6. The separation of man from Creation is subtle but quite real.

(Gen 3:17-19 ESV)  17 And to Adam he said, “Because you have listened to the voice of your wife and have eaten of the tree of which I commanded you, ‘You shall not eat of it,’ cursed is the ground because of you; in pain you shall eat of it all the days of your life;  18 thorns and thistles it shall bring forth for you; and you shall eat the plants of the field.  19 By the sweat of your face you shall eat bread, till you return to the ground, for out of it you were taken; for you are dust, and to dust you shall return.”

Now, Adam was told to tend the Garden before the Fall, but after the Fall, Adam and the land were at odds. What had once been a joy became a burden. But Paul tells us that the problem is even deeper —

(Rom 8:19-22 ESV) 19 For the creation waits with eager longing for the revealing of the sons of God.  20 For the creation was subjected to futility, not willingly, but because of him who subjected it, in hope  21 that the creation itself will be set free from its bondage to corruption and obtain the freedom of the glory of the children of God.  22 For we know that the whole creation has been groaning together in the pains of childbirth until now.

The creation itself groans in anticipation of the Second Coming, anticipating its cleansing and renewal by God — because now the creation is in “bondage to corruption.” The creation has been corrupted but God will redeem it.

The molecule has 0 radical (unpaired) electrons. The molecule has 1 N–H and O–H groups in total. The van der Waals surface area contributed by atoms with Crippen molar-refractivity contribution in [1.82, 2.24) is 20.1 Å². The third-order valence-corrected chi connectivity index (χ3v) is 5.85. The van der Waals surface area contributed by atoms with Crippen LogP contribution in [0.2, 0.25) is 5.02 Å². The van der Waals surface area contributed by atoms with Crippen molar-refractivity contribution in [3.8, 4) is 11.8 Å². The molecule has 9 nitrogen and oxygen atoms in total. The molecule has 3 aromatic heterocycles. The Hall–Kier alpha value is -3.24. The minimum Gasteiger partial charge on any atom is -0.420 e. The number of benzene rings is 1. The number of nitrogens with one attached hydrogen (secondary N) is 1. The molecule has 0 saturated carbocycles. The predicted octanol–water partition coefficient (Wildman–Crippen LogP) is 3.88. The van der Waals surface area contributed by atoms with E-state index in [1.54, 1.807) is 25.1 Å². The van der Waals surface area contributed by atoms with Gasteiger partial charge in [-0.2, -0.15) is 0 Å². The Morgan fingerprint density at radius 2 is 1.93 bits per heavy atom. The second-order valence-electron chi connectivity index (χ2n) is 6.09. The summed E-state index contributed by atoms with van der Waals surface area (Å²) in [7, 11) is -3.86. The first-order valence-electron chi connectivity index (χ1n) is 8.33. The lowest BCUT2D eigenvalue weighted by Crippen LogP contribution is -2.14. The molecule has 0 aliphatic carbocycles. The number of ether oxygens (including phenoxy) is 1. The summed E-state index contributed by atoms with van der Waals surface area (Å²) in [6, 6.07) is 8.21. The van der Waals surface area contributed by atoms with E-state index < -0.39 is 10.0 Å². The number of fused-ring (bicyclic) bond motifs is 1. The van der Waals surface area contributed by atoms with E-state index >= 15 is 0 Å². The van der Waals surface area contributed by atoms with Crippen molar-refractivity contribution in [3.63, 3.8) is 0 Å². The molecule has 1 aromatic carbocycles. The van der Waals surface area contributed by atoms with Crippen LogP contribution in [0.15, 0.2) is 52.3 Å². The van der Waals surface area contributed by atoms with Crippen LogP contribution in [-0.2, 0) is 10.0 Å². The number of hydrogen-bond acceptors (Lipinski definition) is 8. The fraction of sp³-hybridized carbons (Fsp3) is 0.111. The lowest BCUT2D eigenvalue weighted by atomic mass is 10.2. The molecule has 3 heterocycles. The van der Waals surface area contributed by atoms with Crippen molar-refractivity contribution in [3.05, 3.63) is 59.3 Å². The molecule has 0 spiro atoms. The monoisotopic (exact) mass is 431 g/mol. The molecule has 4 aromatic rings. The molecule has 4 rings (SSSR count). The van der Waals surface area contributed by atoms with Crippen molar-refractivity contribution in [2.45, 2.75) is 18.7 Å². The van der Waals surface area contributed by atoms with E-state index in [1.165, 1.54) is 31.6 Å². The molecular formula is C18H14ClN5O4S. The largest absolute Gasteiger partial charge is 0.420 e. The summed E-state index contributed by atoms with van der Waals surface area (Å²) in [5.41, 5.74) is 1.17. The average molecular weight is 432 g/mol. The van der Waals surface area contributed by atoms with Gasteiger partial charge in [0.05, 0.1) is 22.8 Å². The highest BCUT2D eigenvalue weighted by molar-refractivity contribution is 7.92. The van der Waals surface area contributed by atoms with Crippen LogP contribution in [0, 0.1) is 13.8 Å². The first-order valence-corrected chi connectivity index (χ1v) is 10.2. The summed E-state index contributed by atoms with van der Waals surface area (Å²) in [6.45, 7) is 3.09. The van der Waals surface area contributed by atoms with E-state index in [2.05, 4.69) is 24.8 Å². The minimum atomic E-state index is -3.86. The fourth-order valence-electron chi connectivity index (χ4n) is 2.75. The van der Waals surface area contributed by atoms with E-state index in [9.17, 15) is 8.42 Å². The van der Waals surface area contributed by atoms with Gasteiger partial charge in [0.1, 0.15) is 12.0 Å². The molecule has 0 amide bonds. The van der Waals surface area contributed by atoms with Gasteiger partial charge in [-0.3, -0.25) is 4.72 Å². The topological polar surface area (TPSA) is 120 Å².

Now, it won’t be explicit until later in Ephesians, but one thought that Paul pursues is in the importance of our being like God.

(Eph 5:1 ESV) Therefore be imitators of God, as beloved children.

Given that God’s redemptive mission is to set right what was broken in Eden, what’s our mission? To restore right relationships.

Now, notice that the high points of the New Testament — the Sermon on the Mount, 1 Cor 13, Rom 12 — are all about how to get along. The fruit of the Spirit in Gal 5 are gifts given to help us get along! The virtues that Paul urges in Col 3 are virtues that help us get along with each other.

I’m not saying that getting along is the totality of Christianity, but it’s is at the core. Jesus taught that we’d be known as his disciples by our love and unity — by how well we get along!

Get along!!

But not just within our congregations, but also among congregations and across denominational lines. If we don’t get along, then we fail to imitate God, and we fail to participate in God’s redemptive work to unite all things in heaven and earth. That’s a much bigger goal than brothers and sisters in Christ getting along, but it starts with brothers and sisters in Christ getting along.

About Jay F Guin

My name is Jay Guin, and I’m a retired elder. I wrote The Holy Spirit and Revolutionary Grace about 18 years ago. I’ve spoken at the Pepperdine, Lipscomb, ACU, Harding, and Tulsa lectureships and at ElderLink. My wife’s name is Denise, and I have four sons, Chris, Jonathan, Tyler, and Philip. I have two grandchildren. And I practice law.